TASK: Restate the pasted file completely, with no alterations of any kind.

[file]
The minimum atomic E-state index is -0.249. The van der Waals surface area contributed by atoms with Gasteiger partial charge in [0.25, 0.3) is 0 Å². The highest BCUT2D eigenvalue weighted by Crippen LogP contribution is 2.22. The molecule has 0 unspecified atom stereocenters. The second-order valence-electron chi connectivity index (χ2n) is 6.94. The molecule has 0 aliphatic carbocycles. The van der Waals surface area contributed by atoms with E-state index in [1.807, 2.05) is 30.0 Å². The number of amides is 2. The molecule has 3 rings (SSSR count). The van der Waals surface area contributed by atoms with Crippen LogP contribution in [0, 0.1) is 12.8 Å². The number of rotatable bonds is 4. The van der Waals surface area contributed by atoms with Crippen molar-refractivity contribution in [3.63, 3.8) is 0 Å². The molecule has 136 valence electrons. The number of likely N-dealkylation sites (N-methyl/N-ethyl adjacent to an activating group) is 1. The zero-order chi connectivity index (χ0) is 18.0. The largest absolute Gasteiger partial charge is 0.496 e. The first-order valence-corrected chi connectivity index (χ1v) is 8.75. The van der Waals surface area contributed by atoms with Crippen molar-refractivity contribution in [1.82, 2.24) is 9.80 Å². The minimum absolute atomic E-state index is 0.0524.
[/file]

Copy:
The minimum atomic E-state index is -0.249. The van der Waals surface area contributed by atoms with Gasteiger partial charge in [0.25, 0.3) is 0 Å². The highest BCUT2D eigenvalue weighted by Crippen LogP contribution is 2.22. The molecule has 0 unspecified atom stereocenters. The second-order valence-electron chi connectivity index (χ2n) is 6.94. The molecule has 0 aliphatic carbocycles. The van der Waals surface area contributed by atoms with E-state index in [1.807, 2.05) is 30.0 Å². The number of amides is 2. The molecule has 3 rings (SSSR count). The van der Waals surface area contributed by atoms with Crippen LogP contribution in [0, 0.1) is 12.8 Å². The number of rotatable bonds is 4. The van der Waals surface area contributed by atoms with Crippen molar-refractivity contribution in [3.63, 3.8) is 0 Å². The molecule has 136 valence electrons. The number of likely N-dealkylation sites (N-methyl/N-ethyl adjacent to an activating group) is 1. The zero-order chi connectivity index (χ0) is 18.0. The largest absolute Gasteiger partial charge is 0.496 e. The first-order valence-corrected chi connectivity index (χ1v) is 8.75. The van der Waals surface area contributed by atoms with Crippen molar-refractivity contribution in [1.82, 2.24) is 9.80 Å². The minimum absolute atomic E-state index is 0.0524.